Click here to

Session: AI in Imaging [Return to Session]

An Effective Deep Learning Framework for Lung Tumor Segmentation in 4D-CT

S Momin*, Y Lei, Z Tian, T Wang, J Roper, A Kesarwala, K Higgins, J Bradley, T Liu, X Yang, Department of Radiation Oncology and Winship Cancer Institute, Emory Univ, Atlanta, GA


TH-D-TRACK 3-1 (Thursday, 7/29/2021) 2:00 PM - 3:00 PM [Eastern Time (GMT-4)]

Purpose: To present a deep-learning-based framework for tumor auto-segmentation in 4D lung CT images.

Methods: We proposed a motion convolutional neural network (CNN) to perform lung tumor segmentation in 4D CT images. The unique network design first extracts tumor motion information from with consecutive 4DCT phases for input into an integrated backbone network architecture. The extracted motion information is advanced into the subsequent global and local motion head network architectures, respectively, to estimate the corresponding deformation vector fields. A self-attention strategy was incorporated in the final mask head network to remove any noisy features that might degrade segmentation performance. The mask head architecture was supervised by segmentation loss, which considers both, dice loss and binary cross entropy loss. A 4D-CT dataset with 200 images from 20 lung cancer patients was used to evaluate our method using cross-validation and hold-out experiments. The accuracy of the auto-segmented contours were benchmarked against expert contours drawn by physicians using the center-of-mass-distance (CMD), Dice-similarity-coefficient (DSC), 95th percentile Hausdorff distance (HD95) and mean surface distance (MSD). The performance of our approach was statistically compared against the U - Net architecture via paired t-test.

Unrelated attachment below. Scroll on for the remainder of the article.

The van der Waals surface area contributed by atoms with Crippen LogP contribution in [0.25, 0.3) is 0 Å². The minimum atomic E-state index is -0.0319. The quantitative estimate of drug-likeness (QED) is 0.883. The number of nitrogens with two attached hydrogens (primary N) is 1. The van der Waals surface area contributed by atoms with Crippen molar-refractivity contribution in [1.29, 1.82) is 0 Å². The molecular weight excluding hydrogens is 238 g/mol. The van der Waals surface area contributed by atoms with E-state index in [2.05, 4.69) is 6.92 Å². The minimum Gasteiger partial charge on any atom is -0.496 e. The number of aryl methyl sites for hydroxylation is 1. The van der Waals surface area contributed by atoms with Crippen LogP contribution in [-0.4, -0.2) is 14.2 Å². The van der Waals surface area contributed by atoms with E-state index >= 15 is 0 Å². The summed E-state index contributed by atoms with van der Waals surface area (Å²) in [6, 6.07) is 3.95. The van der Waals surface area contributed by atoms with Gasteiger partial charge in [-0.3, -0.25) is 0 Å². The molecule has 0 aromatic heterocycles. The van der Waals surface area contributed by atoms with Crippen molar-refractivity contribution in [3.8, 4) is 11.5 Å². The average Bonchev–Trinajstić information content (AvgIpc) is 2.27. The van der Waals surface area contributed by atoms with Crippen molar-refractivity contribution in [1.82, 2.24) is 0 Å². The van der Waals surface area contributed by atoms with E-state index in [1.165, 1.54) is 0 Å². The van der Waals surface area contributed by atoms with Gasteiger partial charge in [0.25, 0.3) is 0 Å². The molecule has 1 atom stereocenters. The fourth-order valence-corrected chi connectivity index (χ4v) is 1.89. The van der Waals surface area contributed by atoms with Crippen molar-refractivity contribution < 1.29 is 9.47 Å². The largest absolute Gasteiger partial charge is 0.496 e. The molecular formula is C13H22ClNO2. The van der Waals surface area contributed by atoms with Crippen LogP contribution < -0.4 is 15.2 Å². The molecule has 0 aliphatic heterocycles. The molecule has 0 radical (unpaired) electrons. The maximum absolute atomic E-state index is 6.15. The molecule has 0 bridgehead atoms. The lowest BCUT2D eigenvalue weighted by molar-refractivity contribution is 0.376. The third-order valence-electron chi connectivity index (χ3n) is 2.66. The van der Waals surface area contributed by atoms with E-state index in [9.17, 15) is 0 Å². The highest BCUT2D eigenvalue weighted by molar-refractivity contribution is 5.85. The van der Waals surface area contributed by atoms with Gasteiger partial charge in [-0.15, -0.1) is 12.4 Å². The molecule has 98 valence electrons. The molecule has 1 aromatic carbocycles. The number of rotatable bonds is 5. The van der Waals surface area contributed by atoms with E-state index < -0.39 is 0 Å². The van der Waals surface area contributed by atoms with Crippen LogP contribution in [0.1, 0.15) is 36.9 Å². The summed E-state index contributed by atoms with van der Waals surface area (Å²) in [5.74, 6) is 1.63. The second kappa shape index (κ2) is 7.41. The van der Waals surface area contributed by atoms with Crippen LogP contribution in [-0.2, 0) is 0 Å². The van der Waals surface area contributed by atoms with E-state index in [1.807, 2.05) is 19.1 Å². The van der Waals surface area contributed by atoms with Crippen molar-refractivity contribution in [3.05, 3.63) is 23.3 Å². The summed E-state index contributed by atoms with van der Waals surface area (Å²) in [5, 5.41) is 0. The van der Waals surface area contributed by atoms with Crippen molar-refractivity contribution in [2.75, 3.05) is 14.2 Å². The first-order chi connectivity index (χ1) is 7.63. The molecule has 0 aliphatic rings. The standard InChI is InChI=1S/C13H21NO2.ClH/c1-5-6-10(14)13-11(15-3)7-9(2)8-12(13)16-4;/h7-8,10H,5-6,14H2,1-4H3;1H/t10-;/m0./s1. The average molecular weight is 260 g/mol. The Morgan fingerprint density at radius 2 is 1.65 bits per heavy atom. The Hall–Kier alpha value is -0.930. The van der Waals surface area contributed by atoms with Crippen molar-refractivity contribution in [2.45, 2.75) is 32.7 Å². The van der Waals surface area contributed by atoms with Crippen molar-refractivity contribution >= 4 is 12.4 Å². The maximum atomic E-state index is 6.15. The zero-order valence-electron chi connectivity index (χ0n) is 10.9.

Results: For all patients, our method framework yielded good overall agreement with contours drawn by the physicians. Our method yielded a CMD, DSC, HD95, and MSD of 0.71±0.36mm, 0.91±0.07, 1.82±0.47mm, and 0.45±0.16mm, respectively. Our method significantly outperformed the U-Net architecture in terms of segmentation accuracy for both cross-validation (p < 0.05) and hold-out (p < 0.05) experiments.

Conclusion: We developed a novel motion CNN – based approach for fully automated 4D tumor delineation for lung cancer patients and demonstrated its feasibility and reliability. The promising results of this work provide impetus for its potential applications in both current clinical practice and for real-time, image-driven automatic contouring to advance adaptive lung radiotherapy.



    Not Applicable / None Entered.


    Not Applicable / None Entered.

    Contact Email